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South Sudan is the largest refugee crisis in Africa, with over 2.3 million refugees and asylum seekers hosted in Uganda, Sudan, Ethiopia, Kenya and, to a lesser extent, DR Congo. While the political situation has improved, most do not consider it safe enough to return in larger numbers.
After years of conflict and a surge in sub-national violence, 2 million people are internally displaced. Sub-national violence Western Equatoria alone displaced more than 80,000 people during the second half of 2021. IDPs and people of concern face plethora protection concerns, including high-levels of gender-based violence and human rights violations.
Widespread flooding in areas along the Nile and Loi rivers was exacerbated by standing water from major floods in the previous two years and has severely affected displacement and people of concern’s access to livelihoods. Jonglei, Unity and Upper Nile states are the worst affected. 854,000 people were affected by floods between May and November 2021, including in hotspots such as Bentiu, where IDP camps are at risk of being submerged. The floods also make humanitarian access to people of concern much more challenging.
South Sudan faces alarming levels of food insecurity affecting 60 percent of its population – the worst food security crisis since the Integrated Food Security Phase Classification (IPC) begun to be applied in the country. 2.4 million people were in IPC4 in October 2021, and 108,000 people were in IPC5 in Pibor.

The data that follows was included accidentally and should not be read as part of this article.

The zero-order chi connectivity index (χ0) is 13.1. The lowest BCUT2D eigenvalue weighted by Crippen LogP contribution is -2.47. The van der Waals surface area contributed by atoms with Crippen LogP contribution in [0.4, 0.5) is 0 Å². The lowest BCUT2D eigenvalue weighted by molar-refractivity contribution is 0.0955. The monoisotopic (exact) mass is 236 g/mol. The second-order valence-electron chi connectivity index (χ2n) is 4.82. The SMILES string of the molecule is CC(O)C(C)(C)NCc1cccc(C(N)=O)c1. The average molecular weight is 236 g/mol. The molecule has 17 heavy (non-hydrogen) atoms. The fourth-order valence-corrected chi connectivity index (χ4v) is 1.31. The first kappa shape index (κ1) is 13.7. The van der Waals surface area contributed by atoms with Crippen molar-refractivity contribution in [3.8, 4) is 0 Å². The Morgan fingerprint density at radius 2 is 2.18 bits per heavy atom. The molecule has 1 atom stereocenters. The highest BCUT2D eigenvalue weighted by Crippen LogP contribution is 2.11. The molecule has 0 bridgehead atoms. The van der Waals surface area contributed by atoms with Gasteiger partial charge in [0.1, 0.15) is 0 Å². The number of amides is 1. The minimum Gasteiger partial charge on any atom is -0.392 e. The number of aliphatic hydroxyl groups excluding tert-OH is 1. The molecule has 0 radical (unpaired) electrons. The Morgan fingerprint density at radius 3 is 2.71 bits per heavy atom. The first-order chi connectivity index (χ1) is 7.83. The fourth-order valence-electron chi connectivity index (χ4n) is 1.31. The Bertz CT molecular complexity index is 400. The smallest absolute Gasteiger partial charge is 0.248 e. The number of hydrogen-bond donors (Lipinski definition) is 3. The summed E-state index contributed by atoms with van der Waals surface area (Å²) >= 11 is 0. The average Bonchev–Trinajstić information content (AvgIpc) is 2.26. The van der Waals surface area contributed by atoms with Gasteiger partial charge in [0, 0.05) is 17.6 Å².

In addition, South Sudan is a challenging environment for humanitarian actors, with no less than 174 incidents reported during the third quarter of 2021, including violence, roadside attacks and detentions. This impacts the humanitarian space and ability to operate in an unimpeded manner.
DRC South Sudan’s response focuses on meeting people of concern’s most urgent needs through the provision protection prevention and response services, shelter and NFIs, but also food security programming and CCCM. DRC’s Mobile Response Teams (MRT) provide lifesaving, multi-sectorial protection, including WASH, CCCM, shelter and NFIs in hard-to-reach areas across the country. DRC also supports humanitarian disarmament and peacebuilding through land clearance, risk-awareness messaging, community liaison activities and conflict sensitive governance. DRC is the social cohesion lead for the Complementary Action for Resilience Building (CARB) consortium.;